5 Long-Term Effects of Botox You Didn't Know About


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Ever since the invention of Botox in the 1980s, women (and dudes) everywhere have been dabbling in the magic elixir to cheat the aging process—aethetically, at least. Of course, Botox is not literally a magic elixir, but instead a neurotoxin that temporarily "prevents the communication between your nerves and your muscle," explains Mara Weinstein, MD, a dermatologist at the Schweiger Dermatology Group. In other words, Botox paralyzes the injected muscle, usually for a period of three to six months. "Therefore, if you try to frown, you won’t be able to, which is not a bad thing," says Weinstein, who adds that some studies have actually shown that regular treatments with the neurotoxin can enhance mood and fight depression.

For anti-aging purposes specifically, doctors use Botox to treat two types of wrinkles: static and dynamic. Static lines are the deep wrinkles that are etched into people's faces after several decades of frowning, smiling, and raising their eyebrows, while dynamic wrinkles are only visible as you're making a facial expression. "The goal of treatment is to prevent the formation of static lines altogether," Weinstein says. "However, if you already have static lines, regular treatments with neurotoxin (and filler) can certainly soften the appearance and in some cases, eliminate them in the long run."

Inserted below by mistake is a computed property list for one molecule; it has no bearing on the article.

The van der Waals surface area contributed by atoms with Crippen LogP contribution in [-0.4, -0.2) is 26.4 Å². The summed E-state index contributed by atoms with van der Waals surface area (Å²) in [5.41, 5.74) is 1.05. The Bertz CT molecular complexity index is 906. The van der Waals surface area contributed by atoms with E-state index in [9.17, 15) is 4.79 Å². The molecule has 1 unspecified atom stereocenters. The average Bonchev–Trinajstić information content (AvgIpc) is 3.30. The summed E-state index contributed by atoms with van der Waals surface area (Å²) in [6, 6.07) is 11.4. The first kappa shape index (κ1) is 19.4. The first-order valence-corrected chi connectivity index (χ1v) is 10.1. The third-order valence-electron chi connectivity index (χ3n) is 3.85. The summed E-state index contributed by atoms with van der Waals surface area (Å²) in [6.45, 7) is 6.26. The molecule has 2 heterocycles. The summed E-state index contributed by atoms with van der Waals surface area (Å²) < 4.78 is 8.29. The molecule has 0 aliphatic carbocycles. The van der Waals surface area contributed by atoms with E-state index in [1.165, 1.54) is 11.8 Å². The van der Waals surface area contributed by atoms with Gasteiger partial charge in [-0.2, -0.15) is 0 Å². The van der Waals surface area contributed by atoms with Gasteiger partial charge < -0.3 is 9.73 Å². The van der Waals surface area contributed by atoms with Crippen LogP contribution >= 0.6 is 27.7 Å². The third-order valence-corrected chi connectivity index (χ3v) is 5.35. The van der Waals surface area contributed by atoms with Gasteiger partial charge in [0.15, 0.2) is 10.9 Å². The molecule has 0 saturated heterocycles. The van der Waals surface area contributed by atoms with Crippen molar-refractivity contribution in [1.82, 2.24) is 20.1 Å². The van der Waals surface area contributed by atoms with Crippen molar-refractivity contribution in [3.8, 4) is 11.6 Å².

Here's the thing, though: Because the drug has only been around for 30 years, there aren't a lot of stories about the long-term effects of Botox. Which are legitimate concerns. To find answers, we consulted Weinstein, as well as the legendary dermatological surgeon Patricia Wexler, MD. Curious about the effects that Botox can have on your skin after 10 or more years of use? Just keep scrolling.